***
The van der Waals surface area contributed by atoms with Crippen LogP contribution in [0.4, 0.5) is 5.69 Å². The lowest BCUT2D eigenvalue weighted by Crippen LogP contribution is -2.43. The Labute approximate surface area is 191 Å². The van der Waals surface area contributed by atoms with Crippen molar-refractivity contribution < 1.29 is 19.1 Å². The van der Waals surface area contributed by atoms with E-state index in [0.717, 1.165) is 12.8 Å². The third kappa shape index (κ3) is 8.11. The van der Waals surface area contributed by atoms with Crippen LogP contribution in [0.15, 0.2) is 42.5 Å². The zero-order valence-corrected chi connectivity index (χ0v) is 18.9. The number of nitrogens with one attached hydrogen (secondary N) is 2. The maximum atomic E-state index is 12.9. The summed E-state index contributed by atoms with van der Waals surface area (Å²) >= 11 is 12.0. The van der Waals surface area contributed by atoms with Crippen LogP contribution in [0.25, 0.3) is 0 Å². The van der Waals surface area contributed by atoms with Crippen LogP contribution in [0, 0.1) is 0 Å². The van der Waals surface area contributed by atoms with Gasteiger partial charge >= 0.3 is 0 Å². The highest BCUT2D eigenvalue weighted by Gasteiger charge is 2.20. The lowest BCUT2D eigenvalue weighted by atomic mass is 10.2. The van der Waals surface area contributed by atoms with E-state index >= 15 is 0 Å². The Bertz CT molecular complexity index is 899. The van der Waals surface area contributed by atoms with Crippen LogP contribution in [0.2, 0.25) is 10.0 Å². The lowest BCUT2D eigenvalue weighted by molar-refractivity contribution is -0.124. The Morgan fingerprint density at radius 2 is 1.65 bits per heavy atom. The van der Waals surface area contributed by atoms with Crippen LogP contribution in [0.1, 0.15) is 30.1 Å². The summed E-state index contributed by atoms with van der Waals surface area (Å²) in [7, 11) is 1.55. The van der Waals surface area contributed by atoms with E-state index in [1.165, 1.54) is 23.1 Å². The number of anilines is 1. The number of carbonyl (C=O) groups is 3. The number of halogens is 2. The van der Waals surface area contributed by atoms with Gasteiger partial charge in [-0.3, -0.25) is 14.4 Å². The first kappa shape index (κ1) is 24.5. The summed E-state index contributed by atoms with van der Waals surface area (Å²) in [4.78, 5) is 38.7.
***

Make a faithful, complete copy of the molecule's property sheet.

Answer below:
The van der Waals surface area contributed by atoms with Crippen LogP contribution in [0.4, 0.5) is 5.69 Å². The lowest BCUT2D eigenvalue weighted by Crippen LogP contribution is -2.43. The Labute approximate surface area is 191 Å². The van der Waals surface area contributed by atoms with Crippen molar-refractivity contribution < 1.29 is 19.1 Å². The van der Waals surface area contributed by atoms with E-state index in [0.717, 1.165) is 12.8 Å². The third kappa shape index (κ3) is 8.11. The van der Waals surface area contributed by atoms with Crippen LogP contribution in [0.15, 0.2) is 42.5 Å². The zero-order valence-corrected chi connectivity index (χ0v) is 18.9. The number of nitrogens with one attached hydrogen (secondary N) is 2. The maximum atomic E-state index is 12.9. The summed E-state index contributed by atoms with van der Waals surface area (Å²) >= 11 is 12.0. The van der Waals surface area contributed by atoms with Crippen LogP contribution in [0.25, 0.3) is 0 Å². The van der Waals surface area contributed by atoms with Crippen LogP contribution in [0, 0.1) is 0 Å². The van der Waals surface area contributed by atoms with Gasteiger partial charge >= 0.3 is 0 Å². The highest BCUT2D eigenvalue weighted by Gasteiger charge is 2.20. The lowest BCUT2D eigenvalue weighted by atomic mass is 10.2. The van der Waals surface area contributed by atoms with E-state index >= 15 is 0 Å². The Bertz CT molecular complexity index is 899. The van der Waals surface area contributed by atoms with Crippen LogP contribution in [0.2, 0.25) is 10.0 Å². The lowest BCUT2D eigenvalue weighted by molar-refractivity contribution is -0.124. The Morgan fingerprint density at radius 2 is 1.65 bits per heavy atom. The van der Waals surface area contributed by atoms with Crippen LogP contribution in [0.1, 0.15) is 30.1 Å². The summed E-state index contributed by atoms with van der Waals surface area (Å²) in [7, 11) is 1.55. The van der Waals surface area contributed by atoms with E-state index in [1.165, 1.54) is 23.1 Å². The number of anilines is 1. The number of carbonyl (C=O) groups is 3. The number of halogens is 2. The van der Waals surface area contributed by atoms with Gasteiger partial charge in [-0.3, -0.25) is 14.4 Å². The first kappa shape index (κ1) is 24.5. The summed E-state index contributed by atoms with van der Waals surface area (Å²) in [4.78, 5) is 38.7.